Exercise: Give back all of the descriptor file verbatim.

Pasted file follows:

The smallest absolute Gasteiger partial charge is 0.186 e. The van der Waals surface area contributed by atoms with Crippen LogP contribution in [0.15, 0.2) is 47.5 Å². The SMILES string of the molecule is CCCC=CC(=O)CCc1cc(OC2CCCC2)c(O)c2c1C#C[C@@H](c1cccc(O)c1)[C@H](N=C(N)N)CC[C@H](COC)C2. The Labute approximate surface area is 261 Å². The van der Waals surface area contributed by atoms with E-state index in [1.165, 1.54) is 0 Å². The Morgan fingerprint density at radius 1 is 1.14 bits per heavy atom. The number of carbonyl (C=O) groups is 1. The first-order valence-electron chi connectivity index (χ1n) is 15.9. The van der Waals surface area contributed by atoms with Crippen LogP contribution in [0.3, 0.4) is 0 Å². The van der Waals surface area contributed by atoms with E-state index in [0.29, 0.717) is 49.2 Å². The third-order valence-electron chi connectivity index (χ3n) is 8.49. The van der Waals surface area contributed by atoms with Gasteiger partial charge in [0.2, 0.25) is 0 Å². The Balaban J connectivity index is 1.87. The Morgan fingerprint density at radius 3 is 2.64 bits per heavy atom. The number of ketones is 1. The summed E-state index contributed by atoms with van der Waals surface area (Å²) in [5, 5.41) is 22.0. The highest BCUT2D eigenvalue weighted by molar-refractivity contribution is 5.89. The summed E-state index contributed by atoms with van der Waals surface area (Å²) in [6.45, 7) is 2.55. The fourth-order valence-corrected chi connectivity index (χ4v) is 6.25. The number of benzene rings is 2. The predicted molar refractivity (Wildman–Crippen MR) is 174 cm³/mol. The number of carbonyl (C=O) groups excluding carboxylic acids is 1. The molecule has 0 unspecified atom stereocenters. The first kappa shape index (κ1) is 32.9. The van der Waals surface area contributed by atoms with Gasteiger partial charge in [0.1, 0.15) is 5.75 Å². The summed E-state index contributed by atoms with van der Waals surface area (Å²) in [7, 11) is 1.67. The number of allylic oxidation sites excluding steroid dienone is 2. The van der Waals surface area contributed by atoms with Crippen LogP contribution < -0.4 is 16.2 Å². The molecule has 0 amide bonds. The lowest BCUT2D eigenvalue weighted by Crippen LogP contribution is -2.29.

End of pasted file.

The smallest absolute Gasteiger partial charge is 0.186 e. The van der Waals surface area contributed by atoms with Crippen LogP contribution in [0.15, 0.2) is 47.5 Å². The SMILES string of the molecule is CCCC=CC(=O)CCc1cc(OC2CCCC2)c(O)c2c1C#C[C@@H](c1cccc(O)c1)[C@H](N=C(N)N)CC[C@H](COC)C2. The Labute approximate surface area is 261 Å². The van der Waals surface area contributed by atoms with E-state index in [1.165, 1.54) is 0 Å². The Morgan fingerprint density at radius 1 is 1.14 bits per heavy atom. The number of carbonyl (C=O) groups is 1. The first-order valence-electron chi connectivity index (χ1n) is 15.9. The van der Waals surface area contributed by atoms with Crippen LogP contribution in [0.3, 0.4) is 0 Å². The van der Waals surface area contributed by atoms with E-state index in [0.29, 0.717) is 49.2 Å². The third-order valence-electron chi connectivity index (χ3n) is 8.49. The van der Waals surface area contributed by atoms with Gasteiger partial charge in [0.2, 0.25) is 0 Å². The Balaban J connectivity index is 1.87. The Morgan fingerprint density at radius 3 is 2.64 bits per heavy atom. The number of ketones is 1. The summed E-state index contributed by atoms with van der Waals surface area (Å²) in [5, 5.41) is 22.0. The highest BCUT2D eigenvalue weighted by molar-refractivity contribution is 5.89. The summed E-state index contributed by atoms with van der Waals surface area (Å²) in [6.45, 7) is 2.55. The fourth-order valence-corrected chi connectivity index (χ4v) is 6.25. The number of benzene rings is 2. The predicted molar refractivity (Wildman–Crippen MR) is 174 cm³/mol. The number of carbonyl (C=O) groups excluding carboxylic acids is 1. The molecule has 0 unspecified atom stereocenters. The first kappa shape index (κ1) is 32.9. The van der Waals surface area contributed by atoms with Gasteiger partial charge in [0.1, 0.15) is 5.75 Å². The summed E-state index contributed by atoms with van der Waals surface area (Å²) in [7, 11) is 1.67. The number of allylic oxidation sites excluding steroid dienone is 2. The van der Waals surface area contributed by atoms with Crippen LogP contribution < -0.4 is 16.2 Å². The molecule has 0 amide bonds. The lowest BCUT2D eigenvalue weighted by Crippen LogP contribution is -2.29.